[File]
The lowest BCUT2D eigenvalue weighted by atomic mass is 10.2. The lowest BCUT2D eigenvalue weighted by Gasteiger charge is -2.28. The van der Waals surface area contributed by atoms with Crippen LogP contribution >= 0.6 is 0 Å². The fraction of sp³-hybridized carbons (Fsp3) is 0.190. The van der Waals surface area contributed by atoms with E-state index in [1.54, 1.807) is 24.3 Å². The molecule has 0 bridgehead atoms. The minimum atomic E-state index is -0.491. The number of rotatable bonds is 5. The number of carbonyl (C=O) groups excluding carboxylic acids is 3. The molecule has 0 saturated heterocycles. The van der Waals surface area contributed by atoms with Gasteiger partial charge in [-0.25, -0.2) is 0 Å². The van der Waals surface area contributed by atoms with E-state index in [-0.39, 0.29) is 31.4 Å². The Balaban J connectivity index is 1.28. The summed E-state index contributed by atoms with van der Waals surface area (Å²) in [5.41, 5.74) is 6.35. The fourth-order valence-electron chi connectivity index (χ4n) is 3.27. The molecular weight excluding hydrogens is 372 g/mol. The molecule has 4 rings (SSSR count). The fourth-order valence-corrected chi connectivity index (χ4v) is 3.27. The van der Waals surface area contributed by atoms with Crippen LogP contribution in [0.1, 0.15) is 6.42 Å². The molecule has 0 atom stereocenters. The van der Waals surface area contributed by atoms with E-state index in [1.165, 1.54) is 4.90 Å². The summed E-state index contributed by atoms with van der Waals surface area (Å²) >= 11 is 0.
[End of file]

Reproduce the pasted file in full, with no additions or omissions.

The lowest BCUT2D eigenvalue weighted by atomic mass is 10.2. The lowest BCUT2D eigenvalue weighted by Gasteiger charge is -2.28. The van der Waals surface area contributed by atoms with Crippen LogP contribution >= 0.6 is 0 Å². The fraction of sp³-hybridized carbons (Fsp3) is 0.190. The van der Waals surface area contributed by atoms with E-state index in [1.54, 1.807) is 24.3 Å². The molecule has 0 bridgehead atoms. The minimum atomic E-state index is -0.491. The number of rotatable bonds is 5. The number of carbonyl (C=O) groups excluding carboxylic acids is 3. The molecule has 0 saturated heterocycles. The van der Waals surface area contributed by atoms with Gasteiger partial charge in [-0.25, -0.2) is 0 Å². The van der Waals surface area contributed by atoms with E-state index in [-0.39, 0.29) is 31.4 Å². The Balaban J connectivity index is 1.28. The summed E-state index contributed by atoms with van der Waals surface area (Å²) in [5.41, 5.74) is 6.35. The fourth-order valence-electron chi connectivity index (χ4n) is 3.27. The molecular weight excluding hydrogens is 372 g/mol. The molecule has 4 rings (SSSR count). The fourth-order valence-corrected chi connectivity index (χ4v) is 3.27. The van der Waals surface area contributed by atoms with Crippen LogP contribution in [0.1, 0.15) is 6.42 Å². The molecule has 0 atom stereocenters. The van der Waals surface area contributed by atoms with E-state index in [1.165, 1.54) is 4.90 Å². The summed E-state index contributed by atoms with van der Waals surface area (Å²) >= 11 is 0.